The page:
Written by: SphynxCatVP
Link to original: http://sphynxcatvp.nocturna.org/health/sc-porphyria.html

Porphyria is one of those ailments that gets pegged as "the vampire disease" because the porphyria forms affecting the skin have photosensitivity as one of the side effects. While the photosensitivity may be a shared problem, the effects of it are not. This article will provide an overview of the porphyrias and explain why someone with porphyria isn't necessarily vampiric.

What are the porphyrias?

Despite most non-medical people thinking porphyria is one disease, there are actually SEVERAL variants - some more rare than others - and typically classified by whether they predominantly affect the skin, the liver/nervous system, or a combination of the two. Porphyrias are characterized by the buildup of "porphyrins", a component of Heme, which is itself a component of red blood cells.

What are the symptoms of the porphyrias?

Acute forms

If it's early in the process the accumulation of excess components ("metabolite intermediates" such as aminolevulinic acid and porphobilinogen) will generate acute nerve and abdominal pain, vomiting, muscle weakness, respiratory failure, high blood pressure, seizures and mental symptoms such as hallucinations, depression, anxiety, and paranoia. Rapid heart rate and other cardiac issues may develop as the autonomic nervous system gets involved. Pain can be VERY severe, and sometimes chronic if it's undiagnosed for a long period of time. Constipation or diarrhea may be present. Irritability and insomnia may also be present.

Acute porphyria comes with an increased risk of primary liver cancer and the patient MUST be monitored for this risk their whole life.

Cutaneous / Skin related:

If the defect is later in the heme production process, the porphyrins will accumulate in the skin and cause photosensitivity (photodermatitis), blisters, damage to (and possible tissue death of) the skin and gums, itching, and swelling. Sometimes there is increased hair growth on areas such as the forehead. Abdominal pain is rarely present, which which will distinguish the skin-only forms from the others.


Urine color - especially during an attack - may be pink, reddish or brown color on exposure to sunlight or fluorescent lights (since fluorescent lights give off UV, it is possible that this is is a photoreaction reaction to the UV.) Sometimes the urine may even have a purple tint. Patients may have seizures due to the nerve involvement of some forms - however many seizure medications will make the problem WORSE, not better.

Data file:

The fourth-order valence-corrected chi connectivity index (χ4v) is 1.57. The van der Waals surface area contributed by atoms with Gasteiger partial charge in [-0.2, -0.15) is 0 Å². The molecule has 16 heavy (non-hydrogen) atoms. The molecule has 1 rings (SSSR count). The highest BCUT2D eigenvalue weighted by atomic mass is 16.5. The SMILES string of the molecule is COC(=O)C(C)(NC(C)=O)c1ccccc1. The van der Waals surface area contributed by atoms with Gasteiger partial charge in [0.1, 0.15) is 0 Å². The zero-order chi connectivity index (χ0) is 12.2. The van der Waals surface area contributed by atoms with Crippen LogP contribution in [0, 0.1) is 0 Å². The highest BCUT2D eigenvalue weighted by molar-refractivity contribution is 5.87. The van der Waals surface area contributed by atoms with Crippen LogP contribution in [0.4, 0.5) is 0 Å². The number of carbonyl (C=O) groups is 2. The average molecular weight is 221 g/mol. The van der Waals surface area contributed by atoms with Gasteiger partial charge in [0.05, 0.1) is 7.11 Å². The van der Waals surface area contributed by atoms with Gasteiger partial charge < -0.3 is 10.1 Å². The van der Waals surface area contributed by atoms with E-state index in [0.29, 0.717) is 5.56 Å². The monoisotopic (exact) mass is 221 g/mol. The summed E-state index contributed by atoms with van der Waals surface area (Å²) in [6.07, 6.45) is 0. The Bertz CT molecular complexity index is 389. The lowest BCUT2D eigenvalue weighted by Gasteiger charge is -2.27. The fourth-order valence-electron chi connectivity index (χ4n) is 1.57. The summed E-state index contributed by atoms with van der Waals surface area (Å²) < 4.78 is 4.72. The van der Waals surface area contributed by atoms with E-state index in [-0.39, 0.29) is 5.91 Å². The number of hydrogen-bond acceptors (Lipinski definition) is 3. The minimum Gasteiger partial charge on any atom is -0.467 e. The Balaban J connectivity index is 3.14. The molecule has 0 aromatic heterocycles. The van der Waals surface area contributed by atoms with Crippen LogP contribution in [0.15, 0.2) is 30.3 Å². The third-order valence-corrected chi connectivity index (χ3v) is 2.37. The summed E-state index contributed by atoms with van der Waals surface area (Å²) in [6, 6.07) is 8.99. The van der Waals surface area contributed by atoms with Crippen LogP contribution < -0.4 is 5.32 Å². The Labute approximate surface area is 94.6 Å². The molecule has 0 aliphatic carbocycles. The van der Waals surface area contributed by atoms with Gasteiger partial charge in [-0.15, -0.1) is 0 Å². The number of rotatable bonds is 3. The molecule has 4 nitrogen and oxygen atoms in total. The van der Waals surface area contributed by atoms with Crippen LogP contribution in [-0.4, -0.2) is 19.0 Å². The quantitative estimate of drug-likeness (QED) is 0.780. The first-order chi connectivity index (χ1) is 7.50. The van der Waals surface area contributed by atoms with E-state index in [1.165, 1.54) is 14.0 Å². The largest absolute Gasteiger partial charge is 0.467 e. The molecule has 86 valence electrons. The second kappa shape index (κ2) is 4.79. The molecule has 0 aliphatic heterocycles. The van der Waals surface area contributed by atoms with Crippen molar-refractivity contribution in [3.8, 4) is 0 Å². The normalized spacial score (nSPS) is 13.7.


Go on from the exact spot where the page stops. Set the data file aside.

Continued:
Pain is often "out of proportion" to the symptoms, and because of this - especially for women - will run the risk of doctors thinking the patient is just "looking for drugs." Very severe ("intractable") pain is TYPICAL for acute porphyria attacks, and doctors need to be told that porphyria is either a suspected or known diagnosis.

What causes porphyrias?

Porphyrias are a set of syndromes characterized by a defect in the body's process of manufacturing "Heme", part of the hemoglobin molecule in red blood cells. The principle issue in the porphyrias isn't the defect itself (people without porphyria can still have heme production defects here and there without developing porphyria symptoms) - the problem comes in the accumulation of porphyrins, which are toxic to tissues in high concentrations (and are what lead to many of the symptoms.) Four of the eight enzymes in the heme production chain are in the mitochondria, and the other four are in the intracellular fluid. Defects with any of these can lead to porphyrin buildup, and thus one of the forms of porphyria. Where in the chain the defects occur will determine what symptoms the patient has.

Porphyrias in general are fairly rare, but some types are more rare than others. Normally, most porphyrias are inherited (and it tends to run in families), but on rare occasions it can be acquired as a result of environmental toxins, infection (such as hepatitis c) or other liver damage. The different porphyrias include:

  • Doss porphyria / plumboporphyria (very rare)
  • Acute intermittent porphyria
  • Hereditary coproporphyria
  • Variegate porphyria
  • Erythropoietic porphyria
  • Porphyria cutanea tarda
  • Congenital erythropoietic porphyria (Gunther's disease; also very rare)

They can be broken down into the following types:

  • Hepatic - Liver/Nervous System: Acute Intermittent Porphyria, Plumboporphyria/Doss Porphyria
  • Skin: Porphyria Cutanea Tarda, Congenital Erythropoeietic, Erythropoietic
  • Mixed: hereditary coproporphyria, Variegate Porphyria

Or whether they are acute or chronic:

  • Acute: Acute Intermittent Porphyria, Doss/Plumbo, Hereditary Coproporphyria, and Variegate Porphyria
  • Chronic: Congenital erythropoietic porphyria, erythropoietic porphyria, and porphyria cutanea tarda